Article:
I fly all the time and am usually engrossed in a book or asleep by the time the flight attendants go through their safety rigmarole. I will admit, however, that sometimes I sneak a peek during the oxygen mask portion. I've seen a gazillion times but still, maybe that one time when I need it, I won't remember that the mask may not inflate although air will be flowing to it. (Thank you, asthma, for that irrational fear.)

In other gases-that-make-up-the-air-we-breathe news, San Francisco Airport has installed Climate Passport kiosks, at which passengers can pay a fee to assuage their guilt / offset the carbon dioxide emissions of their trip.

NPR's Morning Edition featured this story:
If you're an environmentally conscious traveler, you may be feeling a little bit guilty about flying these days. Airplanes spew harmful greenhouse gases into the air. San Francisco International Airport is taking a step to help ease these concerns: It's the first airport to install self-serve kiosks where passengers can purchase carbon offsets for their flights.

The airport has partnered with a private company to provide the offsets. But carbon offsets for travel are unregulated, so will patrons get what they pay for? Michael Wara, an environmental law professor at Stanford, says the idea is pretty abstract.

"I mean, what are you buying?" he says. "You are buying a piece of paper that represents the fact that an emission of an odorless, colorless gas did not occur somewhere else."

How do the kiosks work?

The kiosks look similar to self check-in machines or small ATMs. Travelers input the number of miles their trip will cover, how long it will take and the number of passengers they plan to buy offsets for.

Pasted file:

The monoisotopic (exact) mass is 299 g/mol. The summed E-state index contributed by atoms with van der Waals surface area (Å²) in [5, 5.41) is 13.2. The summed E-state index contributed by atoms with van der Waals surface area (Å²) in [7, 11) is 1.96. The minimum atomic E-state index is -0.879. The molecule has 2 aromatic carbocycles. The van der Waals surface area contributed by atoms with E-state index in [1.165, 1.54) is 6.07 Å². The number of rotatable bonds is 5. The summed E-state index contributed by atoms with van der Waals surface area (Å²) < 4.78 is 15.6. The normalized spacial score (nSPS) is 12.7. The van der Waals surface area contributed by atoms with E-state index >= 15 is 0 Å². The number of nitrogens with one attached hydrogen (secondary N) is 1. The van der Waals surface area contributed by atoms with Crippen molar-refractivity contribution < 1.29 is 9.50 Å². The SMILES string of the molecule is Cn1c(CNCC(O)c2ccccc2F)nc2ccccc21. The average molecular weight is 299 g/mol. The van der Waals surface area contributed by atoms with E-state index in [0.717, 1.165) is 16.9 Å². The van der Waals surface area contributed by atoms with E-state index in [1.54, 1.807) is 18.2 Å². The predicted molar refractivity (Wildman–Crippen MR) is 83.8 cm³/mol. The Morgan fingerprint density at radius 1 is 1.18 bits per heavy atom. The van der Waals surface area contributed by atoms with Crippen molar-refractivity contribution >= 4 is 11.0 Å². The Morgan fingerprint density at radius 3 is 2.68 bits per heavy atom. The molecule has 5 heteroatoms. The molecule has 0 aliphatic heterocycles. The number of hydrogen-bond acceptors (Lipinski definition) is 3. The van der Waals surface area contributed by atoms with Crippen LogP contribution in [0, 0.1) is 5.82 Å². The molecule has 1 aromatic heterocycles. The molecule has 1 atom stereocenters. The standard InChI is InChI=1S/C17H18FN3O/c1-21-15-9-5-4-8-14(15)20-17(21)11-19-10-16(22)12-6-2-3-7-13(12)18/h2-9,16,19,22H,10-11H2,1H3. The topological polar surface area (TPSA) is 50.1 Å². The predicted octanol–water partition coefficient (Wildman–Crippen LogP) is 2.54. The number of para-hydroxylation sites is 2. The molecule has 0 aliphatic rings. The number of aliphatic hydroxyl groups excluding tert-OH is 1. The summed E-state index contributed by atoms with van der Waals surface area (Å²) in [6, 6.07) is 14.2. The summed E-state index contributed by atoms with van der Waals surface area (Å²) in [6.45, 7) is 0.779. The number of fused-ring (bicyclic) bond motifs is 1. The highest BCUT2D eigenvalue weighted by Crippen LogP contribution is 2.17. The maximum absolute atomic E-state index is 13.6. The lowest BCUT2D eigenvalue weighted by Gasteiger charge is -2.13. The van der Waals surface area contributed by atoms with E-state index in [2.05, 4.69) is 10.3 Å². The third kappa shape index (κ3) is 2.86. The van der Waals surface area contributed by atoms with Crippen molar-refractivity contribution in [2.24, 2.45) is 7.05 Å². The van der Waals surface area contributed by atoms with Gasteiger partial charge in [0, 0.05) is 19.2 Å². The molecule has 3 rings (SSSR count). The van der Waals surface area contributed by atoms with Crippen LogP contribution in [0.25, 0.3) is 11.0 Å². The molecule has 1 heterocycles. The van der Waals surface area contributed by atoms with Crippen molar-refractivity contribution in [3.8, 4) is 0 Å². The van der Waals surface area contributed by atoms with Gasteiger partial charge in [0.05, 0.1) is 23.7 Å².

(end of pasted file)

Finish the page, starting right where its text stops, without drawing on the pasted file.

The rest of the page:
For example, for a 6,000-mile-long, 12 hour flight, the carbon offset cost would be about $34.34 for one traveler. The price varies from a few dollars for a short West Coast flight to as much as $70 for an international trip.

Ok, sounds easy enough. But, as the NPR story asks, how do I know that my money is really going toward what they say it is? The offsets "have the stamp of approval from the nonprofit Climate Action Reserve, which verifies that the offsets are legitimate." That sounds nice, but I don't know what the CAR is. But why not the California Air Resources Board, or the Environmental Protection Agency, asks Wara.

"I think that's the future, and that's going to make offsets a little more expensive," he says. Wara predicts that people would be willing to pay a little more for the certainty of what their money is supporting, and I agree.1

The airport set up an option on their Web page, as have some of the airlines and several for-profit and
nonprofit companies, so passengers can purchase credits that way. "For its part, the airport hopes that whether or not travelers end up using the kiosks or not, they will raise awareness about the environmental impact of flying," an airport rep said.

1 Being the environmentally conscious consumer that I am (or at least aspire to be), my sweet new Palm Pre is offset with wind power (thanks to renewablechoice.com), for which I willingly paid a fee. I even have a sticker on my phone to prove it.